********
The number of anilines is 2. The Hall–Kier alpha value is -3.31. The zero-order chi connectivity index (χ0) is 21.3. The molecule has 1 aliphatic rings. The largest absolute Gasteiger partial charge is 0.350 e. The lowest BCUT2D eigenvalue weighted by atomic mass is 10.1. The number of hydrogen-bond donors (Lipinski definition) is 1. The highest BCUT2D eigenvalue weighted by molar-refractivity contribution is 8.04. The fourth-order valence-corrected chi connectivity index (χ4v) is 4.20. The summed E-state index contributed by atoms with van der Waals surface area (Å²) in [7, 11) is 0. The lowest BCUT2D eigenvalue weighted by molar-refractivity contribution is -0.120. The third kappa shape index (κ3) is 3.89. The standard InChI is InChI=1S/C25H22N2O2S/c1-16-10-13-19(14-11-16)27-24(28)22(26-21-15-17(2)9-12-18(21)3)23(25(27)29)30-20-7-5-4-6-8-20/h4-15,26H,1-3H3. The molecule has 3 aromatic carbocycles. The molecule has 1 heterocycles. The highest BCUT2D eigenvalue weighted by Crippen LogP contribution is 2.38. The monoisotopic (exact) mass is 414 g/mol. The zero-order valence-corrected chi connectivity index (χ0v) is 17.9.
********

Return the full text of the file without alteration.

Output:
The number of anilines is 2. The Hall–Kier alpha value is -3.31. The zero-order chi connectivity index (χ0) is 21.3. The molecule has 1 aliphatic rings. The largest absolute Gasteiger partial charge is 0.350 e. The lowest BCUT2D eigenvalue weighted by atomic mass is 10.1. The number of hydrogen-bond donors (Lipinski definition) is 1. The highest BCUT2D eigenvalue weighted by molar-refractivity contribution is 8.04. The fourth-order valence-corrected chi connectivity index (χ4v) is 4.20. The summed E-state index contributed by atoms with van der Waals surface area (Å²) in [7, 11) is 0. The lowest BCUT2D eigenvalue weighted by molar-refractivity contribution is -0.120. The third kappa shape index (κ3) is 3.89. The standard InChI is InChI=1S/C25H22N2O2S/c1-16-10-13-19(14-11-16)27-24(28)22(26-21-15-17(2)9-12-18(21)3)23(25(27)29)30-20-7-5-4-6-8-20/h4-15,26H,1-3H3. The molecule has 3 aromatic carbocycles. The molecule has 1 heterocycles. The highest BCUT2D eigenvalue weighted by Crippen LogP contribution is 2.38. The monoisotopic (exact) mass is 414 g/mol. The zero-order valence-corrected chi connectivity index (χ0v) is 17.9.